This New Year stay a little longer with your truth. Live the life you have, and stop distracting yourself with the idea of the life you deserve. Life really is beautiful even when it’s not nice.

IMG_0709A photo of the park on the road where I now live. I saw a kingfisher here and frequently see a heron. I have an owl that lives in the tree outside my window and saw a badger in the garden a few nights ago.

 

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Top Tips for December

 

I have dedicated December as ‘Look after yourself month’ at Blue Skies.

MIND – as a psychotherapist I know December is often a very stressful month for people with most of my referrals coming in January (straight after Christmas). Loss is experienced more acutely too. Family tensions and expectations, being busier at work and socially can all add to stress. The ending of the year isn’t always easy. I have some tips for soothing your mind in December.
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BODY – many people are pushing on through tiredness and viruses trying to tidy up loose ends or create what I call the ‘airbrushed Christmas’ when their bodies are crying out to stop. When we do this I believe we are fighting nature, that’s nature’s way is there around us, seen in the plants and animals. I have some tips about going with this natural flow rather than fighting it.
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SOUL – This time of year is also a time for many religious and pagan festivals. As trees are bare, lakes freeze over, darkness is around us, we naturally turn inward.  In Chinese 5 element theory this is a time of deep reserves, of purification, in other traditions there are miracles of light in the darkness, of new birth and new cycles and beginnings. These are the profound reflections of winter time.
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Today I am on the sofa under a soft, Christmassy blanket, looking out the window at the bare tress and blue skies. I am enjoying my Christmas decorations of snowflakes in the window, catching the light and making the room sparkle.

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Miriam’s 7 Tips for December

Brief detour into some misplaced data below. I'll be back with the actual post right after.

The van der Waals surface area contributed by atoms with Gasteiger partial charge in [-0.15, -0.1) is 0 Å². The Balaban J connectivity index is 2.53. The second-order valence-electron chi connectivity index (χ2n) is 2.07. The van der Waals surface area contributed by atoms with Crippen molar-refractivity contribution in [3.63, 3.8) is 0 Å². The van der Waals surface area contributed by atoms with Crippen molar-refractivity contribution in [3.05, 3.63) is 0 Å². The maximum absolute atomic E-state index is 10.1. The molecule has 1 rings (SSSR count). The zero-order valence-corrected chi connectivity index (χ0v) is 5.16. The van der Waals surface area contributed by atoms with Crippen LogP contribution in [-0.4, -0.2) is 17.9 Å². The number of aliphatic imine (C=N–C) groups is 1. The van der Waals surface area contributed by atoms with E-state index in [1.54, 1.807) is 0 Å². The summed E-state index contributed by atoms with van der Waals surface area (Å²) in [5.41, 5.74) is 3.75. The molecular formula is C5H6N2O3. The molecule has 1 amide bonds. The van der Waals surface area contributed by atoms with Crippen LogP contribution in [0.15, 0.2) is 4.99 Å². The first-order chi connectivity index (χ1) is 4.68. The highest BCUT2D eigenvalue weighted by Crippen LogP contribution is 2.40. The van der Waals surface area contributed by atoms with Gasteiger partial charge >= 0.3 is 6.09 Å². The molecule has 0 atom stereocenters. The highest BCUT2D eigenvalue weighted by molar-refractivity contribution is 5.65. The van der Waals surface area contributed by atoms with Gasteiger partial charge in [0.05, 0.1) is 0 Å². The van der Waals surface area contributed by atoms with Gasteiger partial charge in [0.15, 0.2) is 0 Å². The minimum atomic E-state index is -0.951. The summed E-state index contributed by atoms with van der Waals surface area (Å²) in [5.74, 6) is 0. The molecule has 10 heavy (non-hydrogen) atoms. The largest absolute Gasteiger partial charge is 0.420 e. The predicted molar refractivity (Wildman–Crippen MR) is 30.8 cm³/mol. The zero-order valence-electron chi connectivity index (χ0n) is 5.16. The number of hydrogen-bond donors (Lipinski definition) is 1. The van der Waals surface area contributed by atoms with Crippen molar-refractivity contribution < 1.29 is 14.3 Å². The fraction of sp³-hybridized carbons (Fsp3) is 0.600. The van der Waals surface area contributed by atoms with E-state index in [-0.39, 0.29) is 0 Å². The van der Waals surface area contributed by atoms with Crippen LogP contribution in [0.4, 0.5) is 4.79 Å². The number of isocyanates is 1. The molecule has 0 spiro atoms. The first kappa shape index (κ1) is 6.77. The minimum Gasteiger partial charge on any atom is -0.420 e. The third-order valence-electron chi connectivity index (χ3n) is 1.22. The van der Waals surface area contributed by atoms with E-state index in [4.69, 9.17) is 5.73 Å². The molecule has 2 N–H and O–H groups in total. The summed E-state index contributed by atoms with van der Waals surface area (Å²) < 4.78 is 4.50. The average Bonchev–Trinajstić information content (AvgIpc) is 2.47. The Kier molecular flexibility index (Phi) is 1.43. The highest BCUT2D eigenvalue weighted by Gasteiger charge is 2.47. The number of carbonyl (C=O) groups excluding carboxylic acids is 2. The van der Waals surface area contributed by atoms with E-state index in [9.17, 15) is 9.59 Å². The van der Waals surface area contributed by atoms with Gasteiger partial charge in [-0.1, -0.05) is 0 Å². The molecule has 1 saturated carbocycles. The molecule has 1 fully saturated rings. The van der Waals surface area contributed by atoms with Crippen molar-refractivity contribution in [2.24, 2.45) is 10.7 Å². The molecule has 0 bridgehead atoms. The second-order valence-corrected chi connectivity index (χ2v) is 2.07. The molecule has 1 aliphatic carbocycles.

1 Perspective in Goals

Start by deciding what you want December to be. Look for the goal and write it down. What is this about for you? Is is family? Giving? Rest and recharge? Spiritual reflection? Friends? Make sure you are clear what is important to you here, because as sure as anything you are going to have to make some compromises to the perfect picture and this will help you see what the important things are. Remember, “The main thing, is to keep the main thing, the main thing.” (Stephen Covey) so be clear what the main thing is.

2 Stop Comparing

This is important all year round and at Christmas a lot of pain is caused by these comparisons. The TV ads do not help, all those perfect family scenes which don’t take account of the bereaved, the estranged, the dysfunctional families. Everyone smiling and laughing doesn’t reflect tired, sad, sick people with real life problems. I strongly recommend not watching the ads at all. Don’t dwell on what you imagine everyone else has and you think you don’t. The increase in comparison thinking in December, in my view,  has a great deal to do with the winter blues.

3 Health Resilience

Pay extra attention to health and don’t overload your system with stress, chemicals, alcohol and food (at least not until the end of the month). You will need stamina to meet your goals.

4 Follow Nature

When you can, remember the trees going within and not producing, remember the bear hibernating. Nature knows what to do now. It’s a completely different energy this season, honour that and you will feel better. I’m usually a super-busy, super-productive person. Some years ago I noticed a my sudden and acute depletion of energy when the clocks went back. Two things helped for me: the first was not fighting this tiredness,  but hibernating, going with the flow being quieter. For the times I really needed to be productive, a light lamp worked to temporarily boost my energy.